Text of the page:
No. 9 (2016): Issue No. 9, April 2016 - Topis of Issue: Ordinary Language Philosophy
The great linguistic turn performed by the philosophical platforms that took language as their focus of research marked much of 20th Century intellectual history:this turn started in analytic philosophy, which became part of the Anglo-American philosophical tradition, while structuralism, semiology, and poststructuralism dominated the so-called Continental tradition. Ordinary language philosophy was an important episode in this turn: it was shaped by the philosophers gathered around the so-called “Oxford school” (Ryle, Strawson, Austin) and under the influence of Ludwig Wittgenstein’s late works. As such, ordinary language philosophy performed an internal critique and revision of logical positivism and logical atomism. Ordinary language philosophers, referring to Wittgenstein’s self-critique in his Philosophical Investigations, repudiated the argument about logic as the basis of human cognition of the world, and began exploring the grammatical structures of language. Philosophers such as Austin, but also his followers, such as American philosopher Stanley Cavell, repudiated the claim of the possibility of an ideal, non-historical, and logically completely coherent metalanguage and instead promoted their thesis of the historical determination of language, i.e. its variable criteria; in certain respects, ordinary language philosophy thus came close to deconstruction and poststructuralism.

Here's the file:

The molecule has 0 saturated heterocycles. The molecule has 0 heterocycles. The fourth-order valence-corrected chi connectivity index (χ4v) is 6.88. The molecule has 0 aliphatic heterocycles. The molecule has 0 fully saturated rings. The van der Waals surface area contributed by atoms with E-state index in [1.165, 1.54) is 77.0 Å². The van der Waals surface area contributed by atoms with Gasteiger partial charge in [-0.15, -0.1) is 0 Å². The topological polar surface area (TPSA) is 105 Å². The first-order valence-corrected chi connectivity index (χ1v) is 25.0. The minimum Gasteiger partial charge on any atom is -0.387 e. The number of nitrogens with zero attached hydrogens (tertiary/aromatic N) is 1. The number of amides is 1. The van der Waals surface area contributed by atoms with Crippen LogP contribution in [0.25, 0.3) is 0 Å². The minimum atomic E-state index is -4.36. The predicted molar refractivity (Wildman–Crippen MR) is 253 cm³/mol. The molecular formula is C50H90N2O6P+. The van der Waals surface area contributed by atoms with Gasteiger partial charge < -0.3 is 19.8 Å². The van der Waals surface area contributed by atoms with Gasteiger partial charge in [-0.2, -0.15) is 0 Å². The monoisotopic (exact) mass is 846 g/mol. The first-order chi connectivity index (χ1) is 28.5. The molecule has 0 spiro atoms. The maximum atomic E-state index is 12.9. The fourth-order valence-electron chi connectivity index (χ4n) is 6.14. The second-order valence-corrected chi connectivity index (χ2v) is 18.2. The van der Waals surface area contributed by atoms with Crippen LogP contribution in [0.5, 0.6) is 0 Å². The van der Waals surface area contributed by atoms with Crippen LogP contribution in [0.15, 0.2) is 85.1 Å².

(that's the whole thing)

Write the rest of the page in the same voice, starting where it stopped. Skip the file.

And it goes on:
With this focus issue, titled Ordinary Language Philosophy, the AM Journal wishes to examine the currency of ordinary language philosophy’s main thesis. We welcome all interdisciplinary contributions reinvestigating the philosophies of Ludwig Wittgenstein’s late works, John Austin, Stanley Cavell, and others. What was the unique place of ordinary language philosophy in the linguistic turn mentioned above? How did ordinary language philosophy influence contemporary debates in ethics and aesthetics? What is the relation between ordinary language philosophy and deconstruction, i.e. poststructuralism? We will especially welcome all texts on the relevance of ordinary language philosophy for contemporary art theory – the visual arts, as well as performing arts, film, music, and media and media culture.
Topic Issue Editor: Nikola Dedić
On the cover: Doplgener (Isidora Ilić i Boško Prostran), Fragments Untitled, since 2011